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  #11  
Old 06-21-2012
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Re: Epoxy resin and eliminating bubbles

Is the substrate warming up from the sun and outgassing? (air and or water vapor would make bubbles) that's a problem with fiberglass in general.. it holds that moisture until it's very warm. the epoxy is not going breath so the air (outgas) will bubble through it. Maybe if you try applying the epoxy when the temp is dropping instead of rising you may get less bubbles. just thinking aloud...
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Old 06-21-2012
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Re: Epoxy resin and eliminating bubbles

Sounds like you are getting out gassing from the surface you are putting the epoxy on. Warm the surface first with a heat gun before applying and it should eliminate the problem.
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Re: Epoxy resin and eliminating bubbles

Thanks, Brian- that sounds like the closest thing that makes sense. I am doing this in the morning, shortly after the deck area has dried from last nights' dew.. so it probably is pretty cool. I'll heat it up next time and see what happens.
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Old 06-21-2012
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Re: Epoxy resin and eliminating bubbles

Kicks Brian in the shins

"Maybe if you try applying the epoxy when the temp is dropping instead of rising you may get less bubbles. "

"Warm the surface first with a heat gun before applying and it should eliminate the problem. " = meaning as the temp drops.
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Re: Epoxy resin and eliminating bubbles

Just loathes being invisable
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Re: Epoxy resin and eliminating bubbles

Sorry, Denise- you get first credit. But, as the temp drops, I'm sipping a martini, not working on my boat!
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Re: Epoxy resin and eliminating bubbles

You go! .
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Re: Epoxy resin and eliminating bubbles

This will work with thinner mixes don't know about the thick.

Apply as normal. Using one of these small pencil butane blow torches gently heat up any bubbles. They pop and the surface clears. Repeat if required.

Done this many times with no probs but have an extinquisher to hand.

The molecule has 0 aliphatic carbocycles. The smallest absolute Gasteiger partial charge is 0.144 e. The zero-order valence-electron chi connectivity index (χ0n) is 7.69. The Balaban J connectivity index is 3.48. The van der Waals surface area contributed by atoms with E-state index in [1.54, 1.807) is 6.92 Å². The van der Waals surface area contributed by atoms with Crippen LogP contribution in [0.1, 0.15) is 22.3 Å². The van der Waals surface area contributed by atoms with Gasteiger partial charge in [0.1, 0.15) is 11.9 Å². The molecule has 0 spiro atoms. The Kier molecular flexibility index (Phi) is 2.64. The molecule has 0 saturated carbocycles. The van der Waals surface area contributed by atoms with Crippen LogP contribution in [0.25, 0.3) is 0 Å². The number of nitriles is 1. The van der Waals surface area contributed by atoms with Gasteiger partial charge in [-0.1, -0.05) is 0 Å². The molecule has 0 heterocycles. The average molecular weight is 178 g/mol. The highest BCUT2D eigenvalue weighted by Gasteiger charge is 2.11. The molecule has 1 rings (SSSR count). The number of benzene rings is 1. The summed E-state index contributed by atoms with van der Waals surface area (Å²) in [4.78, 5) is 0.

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Re: Epoxy resin and eliminating bubbles

Now you're gonna' think this sounds nutty as Hell, and I've never used West System to try this out, but it worked extremely well with several, clear, epoxy resins I've used years ago.

In the late 1980s I used to make some really neat tables from slabs of black walnut, most measuring 7 to 8 feet long and 18 to 24 inches wide. The walnut was sanded with 400-grit wet/dry automotive sand paper, vacuumed, then tack-ragged to remove the tiniest particles, which is imperative.

The epoxy resin was then mixed, poured on the table's surface, and squeegeed to an even consistency on the entire top. Within a few minutes, bubbles began rising to the surface, thousands of them. The next step, which the first time I did this scared the hell out of me, was to fire up a propane torch and play the flame lightly over the surface. Each and every bubble popped, the finish layed down flat, no dimples were created and the surface dried bubble free. The guy that taught me how to do this said what occurs is the bubble quickly expands and pops before the epoxy is anywhere close to being cured.

I'm not sure if West System is flammable, therefore I would suggest trying this on a small patch of metal or fiberglass somewhere where it's safe to test. If it is, the technique may still work using a heat gun, but I've never tried using one for this purpose.

I don't believe heating the surface prior to applying the paint will do anything, but it may be worth a try, again on a small test strip of fiberglass or metal.

Hope this helps,

Gary
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Old 06-22-2012
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Re: Epoxy resin and eliminating bubbles

Epoxy is Highly flamable, and very toxic while burning. And you cannot use water to extinguish it, or it kicks off highly dangerous fumes.

The general recomendation is to first seal the substrate with unthickened neat epoxy. Just a very thin layer just to seal the surface, then come back with the thickened filleting mix. As mentioned the likely problem is from out gassing from the surface. Worrying about surface temprature is just going to cause other problems, like accelerating the kick of the epoxy.

When dealing with very large quantities of epoxy for infusion, it is typical to degass it by applying a vacume, but that it pretty extreme for simple filets.


If you are using slow hardner already, and you need an even slower open time, try storing the resin and hardner in a cool fridge. Something around 60 degrees is ideal. To cold and it can thicken and be hard to mix, it will still kick, but you may need to let it warm up a little before working it. And don't move it directly from a fridge to outside air, if it's to cold water can condense in it, and cause other problems.

You can also switch to West 209 (it's what I use in New Orleans). It will give you about 45 minutes to an hour working time, but it will take a while to cure (about a day).
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